Spenser Miller-Fellows, Head of Sales Enablement at Invicti, on how his onboarding program sets up reps for long-term success, moving away from scripts to focus on skills development, and how networking with other enablement professionals is key.
He'll be participating on the panel session Building a Human-Centered Global Onboarding Program at the Sales Enablement Festival on May 5th, 2021.
Q. Sales enablement can be quite a nebulous practice to pin down - what’s your own definition
A. The mission statement for our team is that “we build roads to success". When we get down to it, we are focused on helping people to be more effective through a combination of training and equipping our revenue team for the field.
Q. How has the pandemic - and the move to remote working - impacted the way you carry out onboarding at Invicti?
A. I started at the company right at the start of lockdown, so we had to build remote intentionally. Before there, most people onboarded just through shadowing. We’ve built skills focused trainings, learning paths about key content areas, and shifted to an on-demand training model.
Q. How do you use your onboarding programs to set up your reps for long-term success?
A. When onboarding, we start by developing top of the funnel skills (discovery, product value, etc.), so our reps can get into the field as quickly as possible. We have established regular coaching sessions between managers and reps, not just pipeline reviews and our coaches equip managers with the information needed to deliver this feedback.
Q. What sales enablement metrics are most important to you? How do you keep track of them?
A. We track a variety of metrics - from a sales perspective we hold ourselves most accountable to our closed won rate (as a % of qualified opportunities) as well as advancement through our stage funnel. This is done automatically through Tableau.
For onboarding metrics, we’ve just started establishing benchmarks for Time to First Sale and % first quarter quota attainment.
Q. How do you see sales enablement transforming over the next few years? Do you think the pandemic will have an impact upon this trajectory?
A. I think the definition of sales enablement is changing and expanding. Where previously sales coaches would be teaching scripts, now we have coaches focused on skill development (rather than scripts), program managers develop and manage components of the tech stack and e-learning specialists creating content for use into the future.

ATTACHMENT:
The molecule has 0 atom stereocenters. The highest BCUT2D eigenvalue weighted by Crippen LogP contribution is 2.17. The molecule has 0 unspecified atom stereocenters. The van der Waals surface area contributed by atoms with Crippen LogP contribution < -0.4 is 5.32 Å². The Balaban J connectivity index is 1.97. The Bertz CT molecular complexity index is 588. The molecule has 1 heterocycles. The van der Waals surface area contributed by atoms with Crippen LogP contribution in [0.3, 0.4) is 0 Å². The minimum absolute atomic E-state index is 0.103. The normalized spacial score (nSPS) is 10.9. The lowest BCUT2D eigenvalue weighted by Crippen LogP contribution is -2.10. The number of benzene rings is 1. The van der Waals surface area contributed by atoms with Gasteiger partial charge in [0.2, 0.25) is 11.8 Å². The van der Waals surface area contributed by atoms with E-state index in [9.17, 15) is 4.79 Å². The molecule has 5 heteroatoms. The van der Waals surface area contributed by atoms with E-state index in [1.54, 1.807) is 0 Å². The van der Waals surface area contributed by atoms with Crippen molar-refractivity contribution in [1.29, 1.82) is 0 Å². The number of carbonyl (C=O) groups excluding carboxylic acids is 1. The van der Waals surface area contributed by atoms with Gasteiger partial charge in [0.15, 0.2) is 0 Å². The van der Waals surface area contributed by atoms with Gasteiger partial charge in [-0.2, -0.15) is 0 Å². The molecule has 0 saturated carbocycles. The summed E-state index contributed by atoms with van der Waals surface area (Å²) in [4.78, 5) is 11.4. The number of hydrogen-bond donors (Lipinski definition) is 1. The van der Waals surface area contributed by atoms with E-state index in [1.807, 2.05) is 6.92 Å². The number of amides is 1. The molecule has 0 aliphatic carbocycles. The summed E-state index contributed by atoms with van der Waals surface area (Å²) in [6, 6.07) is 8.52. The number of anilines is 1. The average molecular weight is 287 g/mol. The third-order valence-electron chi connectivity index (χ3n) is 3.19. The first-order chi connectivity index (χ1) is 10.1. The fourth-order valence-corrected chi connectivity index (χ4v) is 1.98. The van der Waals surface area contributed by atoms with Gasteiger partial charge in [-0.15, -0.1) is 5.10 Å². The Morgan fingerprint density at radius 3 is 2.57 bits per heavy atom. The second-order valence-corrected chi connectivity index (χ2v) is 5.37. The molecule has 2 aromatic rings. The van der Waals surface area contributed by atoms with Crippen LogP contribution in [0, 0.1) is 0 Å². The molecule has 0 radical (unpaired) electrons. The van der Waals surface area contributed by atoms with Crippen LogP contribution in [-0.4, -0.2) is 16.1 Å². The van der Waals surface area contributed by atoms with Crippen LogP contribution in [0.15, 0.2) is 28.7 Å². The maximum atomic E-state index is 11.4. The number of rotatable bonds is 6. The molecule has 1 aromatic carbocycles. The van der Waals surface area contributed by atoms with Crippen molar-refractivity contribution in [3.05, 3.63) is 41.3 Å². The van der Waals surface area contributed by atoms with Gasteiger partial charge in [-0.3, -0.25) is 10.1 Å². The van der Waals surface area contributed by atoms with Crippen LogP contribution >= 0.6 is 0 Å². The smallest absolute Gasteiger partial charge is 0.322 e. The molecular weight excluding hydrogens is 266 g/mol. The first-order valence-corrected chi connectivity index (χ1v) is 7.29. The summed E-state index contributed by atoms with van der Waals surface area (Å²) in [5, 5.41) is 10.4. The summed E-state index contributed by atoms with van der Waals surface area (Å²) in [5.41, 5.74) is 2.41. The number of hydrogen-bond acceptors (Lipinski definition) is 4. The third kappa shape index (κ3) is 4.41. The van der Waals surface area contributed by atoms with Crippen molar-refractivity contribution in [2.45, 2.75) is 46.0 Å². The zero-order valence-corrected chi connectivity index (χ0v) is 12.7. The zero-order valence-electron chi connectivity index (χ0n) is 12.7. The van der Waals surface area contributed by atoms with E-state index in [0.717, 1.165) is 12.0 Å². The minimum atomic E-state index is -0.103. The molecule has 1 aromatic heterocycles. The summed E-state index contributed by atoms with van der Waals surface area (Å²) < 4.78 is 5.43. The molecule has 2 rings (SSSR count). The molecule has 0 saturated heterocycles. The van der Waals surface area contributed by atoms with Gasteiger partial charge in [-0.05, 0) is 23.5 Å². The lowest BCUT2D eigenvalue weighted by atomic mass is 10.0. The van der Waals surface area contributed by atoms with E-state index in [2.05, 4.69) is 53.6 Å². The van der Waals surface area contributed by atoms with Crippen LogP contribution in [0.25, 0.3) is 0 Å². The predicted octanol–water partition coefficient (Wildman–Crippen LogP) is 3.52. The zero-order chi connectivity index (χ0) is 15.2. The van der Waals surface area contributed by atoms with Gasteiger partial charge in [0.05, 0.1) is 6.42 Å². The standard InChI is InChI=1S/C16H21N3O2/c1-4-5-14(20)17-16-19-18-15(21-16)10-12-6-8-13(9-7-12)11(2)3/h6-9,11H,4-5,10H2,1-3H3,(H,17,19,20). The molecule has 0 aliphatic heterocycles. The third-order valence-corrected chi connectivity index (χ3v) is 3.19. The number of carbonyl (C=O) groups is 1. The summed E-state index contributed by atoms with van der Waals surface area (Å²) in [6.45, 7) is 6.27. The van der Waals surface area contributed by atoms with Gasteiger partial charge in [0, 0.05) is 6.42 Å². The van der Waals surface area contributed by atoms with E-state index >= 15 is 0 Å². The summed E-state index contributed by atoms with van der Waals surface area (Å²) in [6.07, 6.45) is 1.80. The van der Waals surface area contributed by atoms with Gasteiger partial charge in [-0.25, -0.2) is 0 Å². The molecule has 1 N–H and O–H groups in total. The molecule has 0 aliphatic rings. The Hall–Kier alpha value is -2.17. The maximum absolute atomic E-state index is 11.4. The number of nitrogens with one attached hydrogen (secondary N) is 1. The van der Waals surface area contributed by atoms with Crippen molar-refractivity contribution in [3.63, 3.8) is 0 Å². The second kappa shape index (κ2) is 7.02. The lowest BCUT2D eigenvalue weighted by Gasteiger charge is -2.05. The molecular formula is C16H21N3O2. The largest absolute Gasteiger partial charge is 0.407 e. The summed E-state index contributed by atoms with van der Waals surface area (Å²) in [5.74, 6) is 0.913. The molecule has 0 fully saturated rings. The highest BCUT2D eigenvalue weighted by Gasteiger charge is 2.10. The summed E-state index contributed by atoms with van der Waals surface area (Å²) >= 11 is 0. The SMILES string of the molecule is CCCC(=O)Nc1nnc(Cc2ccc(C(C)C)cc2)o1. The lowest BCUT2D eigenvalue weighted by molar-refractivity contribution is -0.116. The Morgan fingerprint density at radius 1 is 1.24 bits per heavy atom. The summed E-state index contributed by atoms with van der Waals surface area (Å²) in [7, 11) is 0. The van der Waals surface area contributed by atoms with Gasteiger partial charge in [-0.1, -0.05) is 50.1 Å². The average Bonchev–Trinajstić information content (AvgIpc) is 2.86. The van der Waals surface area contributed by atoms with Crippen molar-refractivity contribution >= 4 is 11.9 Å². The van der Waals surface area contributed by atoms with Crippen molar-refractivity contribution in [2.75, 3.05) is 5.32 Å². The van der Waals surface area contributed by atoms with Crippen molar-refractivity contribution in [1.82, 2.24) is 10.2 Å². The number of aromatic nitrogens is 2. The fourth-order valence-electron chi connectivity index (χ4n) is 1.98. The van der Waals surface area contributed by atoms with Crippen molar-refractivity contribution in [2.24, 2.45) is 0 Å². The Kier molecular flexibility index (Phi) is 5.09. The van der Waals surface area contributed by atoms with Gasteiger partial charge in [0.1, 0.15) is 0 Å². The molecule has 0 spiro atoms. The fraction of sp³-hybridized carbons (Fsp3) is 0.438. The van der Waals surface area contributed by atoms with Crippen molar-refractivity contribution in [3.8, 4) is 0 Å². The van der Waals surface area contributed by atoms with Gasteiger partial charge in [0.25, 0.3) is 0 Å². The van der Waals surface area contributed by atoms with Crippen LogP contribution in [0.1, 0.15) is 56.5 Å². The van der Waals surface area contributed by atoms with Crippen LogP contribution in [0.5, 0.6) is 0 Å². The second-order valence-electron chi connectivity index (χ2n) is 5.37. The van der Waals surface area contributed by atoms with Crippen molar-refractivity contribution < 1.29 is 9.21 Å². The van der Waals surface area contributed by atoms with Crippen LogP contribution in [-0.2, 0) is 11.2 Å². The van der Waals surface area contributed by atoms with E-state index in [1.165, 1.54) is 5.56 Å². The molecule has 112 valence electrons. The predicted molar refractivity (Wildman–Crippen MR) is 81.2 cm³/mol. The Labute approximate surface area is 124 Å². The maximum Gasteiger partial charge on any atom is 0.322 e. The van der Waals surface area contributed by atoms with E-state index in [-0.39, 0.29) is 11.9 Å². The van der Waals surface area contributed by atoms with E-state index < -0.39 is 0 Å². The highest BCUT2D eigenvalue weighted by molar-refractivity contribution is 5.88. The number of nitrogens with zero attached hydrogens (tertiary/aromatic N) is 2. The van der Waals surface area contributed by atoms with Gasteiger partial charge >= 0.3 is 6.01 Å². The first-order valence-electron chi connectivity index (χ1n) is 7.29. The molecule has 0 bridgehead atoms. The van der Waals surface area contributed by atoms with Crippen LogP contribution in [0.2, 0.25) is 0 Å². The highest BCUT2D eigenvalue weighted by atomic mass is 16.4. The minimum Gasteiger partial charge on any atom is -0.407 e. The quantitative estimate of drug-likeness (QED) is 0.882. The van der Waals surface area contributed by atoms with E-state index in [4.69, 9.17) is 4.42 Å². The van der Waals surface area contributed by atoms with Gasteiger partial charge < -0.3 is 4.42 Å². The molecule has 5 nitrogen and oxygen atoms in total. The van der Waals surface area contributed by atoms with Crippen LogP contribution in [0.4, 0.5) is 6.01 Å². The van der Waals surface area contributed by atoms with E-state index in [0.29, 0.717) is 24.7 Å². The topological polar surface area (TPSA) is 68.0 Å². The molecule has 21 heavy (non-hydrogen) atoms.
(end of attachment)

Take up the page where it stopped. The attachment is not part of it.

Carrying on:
The pandemic has only accelerated the technology-focused sides of our business by pushing all users to engage with material from home.
Q. Looking back as an experienced practitioner, what advice would you give yourself when you were just starting out in sales enablement?
A. Get more sales experience (even though a large portion of my career was customer-facing)!
Q. What’s been the proudest moment or greatest achievement so far in your career or at Invicti?
A. Looking back at 2020, I joined my company as an individual contributor with no immediate plans to scale. The value that was delivered quickly demonstrated the need for additional trainers, and across the rest of the year we added three members to our team.
We just wrapped up Q1, and I was reporting on the progress of the enablement program. Each member owns a key aspect of our enablement program (shout out to Shay Cliatt - our master of onboarding!) and when I was collecting feedback about our programs, I’ve never received this level of positive feedback. I am so proud and grateful for the team I’ve assembled, and I can’t do this work without them.
Q. What are the key benefits that you feel people will get out of the Festival? What would you say to someone who asked you why they should attend?
A. Networking with other enablement professionals is key. I’ve seen that this field attracts people disposed to helping others and conferences like this are a great way to expand your network with people who love helping others.